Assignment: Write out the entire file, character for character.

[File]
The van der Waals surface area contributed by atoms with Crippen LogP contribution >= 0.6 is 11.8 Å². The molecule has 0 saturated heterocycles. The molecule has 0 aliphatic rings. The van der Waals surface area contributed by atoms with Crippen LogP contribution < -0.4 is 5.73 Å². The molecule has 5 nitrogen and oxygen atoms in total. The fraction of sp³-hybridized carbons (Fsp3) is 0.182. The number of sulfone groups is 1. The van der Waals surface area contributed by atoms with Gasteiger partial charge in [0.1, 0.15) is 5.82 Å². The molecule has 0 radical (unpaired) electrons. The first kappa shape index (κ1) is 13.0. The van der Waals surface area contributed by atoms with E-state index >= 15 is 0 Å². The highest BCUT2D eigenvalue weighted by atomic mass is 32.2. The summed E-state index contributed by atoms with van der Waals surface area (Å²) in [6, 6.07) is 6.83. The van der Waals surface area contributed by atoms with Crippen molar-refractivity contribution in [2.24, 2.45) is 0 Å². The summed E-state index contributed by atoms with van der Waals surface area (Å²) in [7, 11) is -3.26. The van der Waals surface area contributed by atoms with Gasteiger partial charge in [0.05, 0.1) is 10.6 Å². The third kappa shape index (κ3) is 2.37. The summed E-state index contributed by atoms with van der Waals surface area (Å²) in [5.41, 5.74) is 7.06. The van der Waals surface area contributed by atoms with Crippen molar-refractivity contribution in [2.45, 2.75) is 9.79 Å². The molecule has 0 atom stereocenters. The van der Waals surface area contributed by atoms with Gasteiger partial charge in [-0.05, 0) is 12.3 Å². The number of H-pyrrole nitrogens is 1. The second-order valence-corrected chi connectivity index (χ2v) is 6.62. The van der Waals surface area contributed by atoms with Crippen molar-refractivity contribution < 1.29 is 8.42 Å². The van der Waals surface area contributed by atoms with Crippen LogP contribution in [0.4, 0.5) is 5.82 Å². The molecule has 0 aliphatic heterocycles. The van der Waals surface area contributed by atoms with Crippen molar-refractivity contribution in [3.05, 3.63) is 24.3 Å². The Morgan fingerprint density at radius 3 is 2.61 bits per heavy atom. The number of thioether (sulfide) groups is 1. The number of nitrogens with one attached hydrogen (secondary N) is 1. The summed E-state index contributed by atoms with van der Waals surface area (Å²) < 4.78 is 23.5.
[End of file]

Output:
The van der Waals surface area contributed by atoms with Crippen LogP contribution >= 0.6 is 11.8 Å². The molecule has 0 saturated heterocycles. The molecule has 0 aliphatic rings. The van der Waals surface area contributed by atoms with Crippen LogP contribution < -0.4 is 5.73 Å². The molecule has 5 nitrogen and oxygen atoms in total. The fraction of sp³-hybridized carbons (Fsp3) is 0.182. The number of sulfone groups is 1. The van der Waals surface area contributed by atoms with Gasteiger partial charge in [0.1, 0.15) is 5.82 Å². The molecule has 0 radical (unpaired) electrons. The first kappa shape index (κ1) is 13.0. The van der Waals surface area contributed by atoms with E-state index >= 15 is 0 Å². The highest BCUT2D eigenvalue weighted by atomic mass is 32.2. The summed E-state index contributed by atoms with van der Waals surface area (Å²) in [6, 6.07) is 6.83. The van der Waals surface area contributed by atoms with Crippen molar-refractivity contribution in [2.24, 2.45) is 0 Å². The summed E-state index contributed by atoms with van der Waals surface area (Å²) in [7, 11) is -3.26. The van der Waals surface area contributed by atoms with Gasteiger partial charge in [0.05, 0.1) is 10.6 Å². The third kappa shape index (κ3) is 2.37. The summed E-state index contributed by atoms with van der Waals surface area (Å²) in [5.41, 5.74) is 7.06. The van der Waals surface area contributed by atoms with Crippen molar-refractivity contribution in [2.45, 2.75) is 9.79 Å². The molecule has 0 atom stereocenters. The van der Waals surface area contributed by atoms with Gasteiger partial charge in [-0.05, 0) is 12.3 Å². The number of H-pyrrole nitrogens is 1. The second-order valence-corrected chi connectivity index (χ2v) is 6.62. The van der Waals surface area contributed by atoms with Crippen molar-refractivity contribution < 1.29 is 8.42 Å². The van der Waals surface area contributed by atoms with Crippen LogP contribution in [0.4, 0.5) is 5.82 Å². The molecule has 0 aliphatic heterocycles. The van der Waals surface area contributed by atoms with Crippen molar-refractivity contribution in [3.05, 3.63) is 24.3 Å². The Morgan fingerprint density at radius 3 is 2.61 bits per heavy atom. The number of thioether (sulfide) groups is 1. The number of nitrogens with one attached hydrogen (secondary N) is 1. The summed E-state index contributed by atoms with van der Waals surface area (Å²) < 4.78 is 23.5.